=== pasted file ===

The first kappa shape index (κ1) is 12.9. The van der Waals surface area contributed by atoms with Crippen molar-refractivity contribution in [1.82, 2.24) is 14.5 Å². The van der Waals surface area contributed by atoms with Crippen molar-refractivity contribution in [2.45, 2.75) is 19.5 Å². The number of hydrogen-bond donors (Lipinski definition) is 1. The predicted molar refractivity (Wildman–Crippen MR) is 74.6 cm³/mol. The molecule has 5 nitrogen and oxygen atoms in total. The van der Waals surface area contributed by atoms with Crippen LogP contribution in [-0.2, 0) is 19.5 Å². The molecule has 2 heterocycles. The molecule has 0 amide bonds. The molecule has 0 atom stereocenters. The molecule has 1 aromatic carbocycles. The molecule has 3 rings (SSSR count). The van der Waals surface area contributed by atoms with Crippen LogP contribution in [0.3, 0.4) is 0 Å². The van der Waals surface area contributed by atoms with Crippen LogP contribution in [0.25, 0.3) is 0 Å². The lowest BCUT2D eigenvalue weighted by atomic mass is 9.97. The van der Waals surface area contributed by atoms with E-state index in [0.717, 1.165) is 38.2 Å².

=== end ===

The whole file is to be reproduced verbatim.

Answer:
The first kappa shape index (κ1) is 12.9. The van der Waals surface area contributed by atoms with Crippen molar-refractivity contribution in [1.82, 2.24) is 14.5 Å². The van der Waals surface area contributed by atoms with Crippen molar-refractivity contribution in [2.45, 2.75) is 19.5 Å². The number of hydrogen-bond donors (Lipinski definition) is 1. The predicted molar refractivity (Wildman–Crippen MR) is 74.6 cm³/mol. The molecule has 5 nitrogen and oxygen atoms in total. The van der Waals surface area contributed by atoms with Crippen LogP contribution in [-0.2, 0) is 19.5 Å². The molecule has 2 heterocycles. The molecule has 0 amide bonds. The molecule has 0 atom stereocenters. The molecule has 1 aromatic carbocycles. The molecule has 3 rings (SSSR count). The van der Waals surface area contributed by atoms with Crippen LogP contribution in [0.3, 0.4) is 0 Å². The van der Waals surface area contributed by atoms with Crippen LogP contribution in [0.25, 0.3) is 0 Å². The lowest BCUT2D eigenvalue weighted by atomic mass is 9.97. The van der Waals surface area contributed by atoms with E-state index in [0.717, 1.165) is 38.2 Å².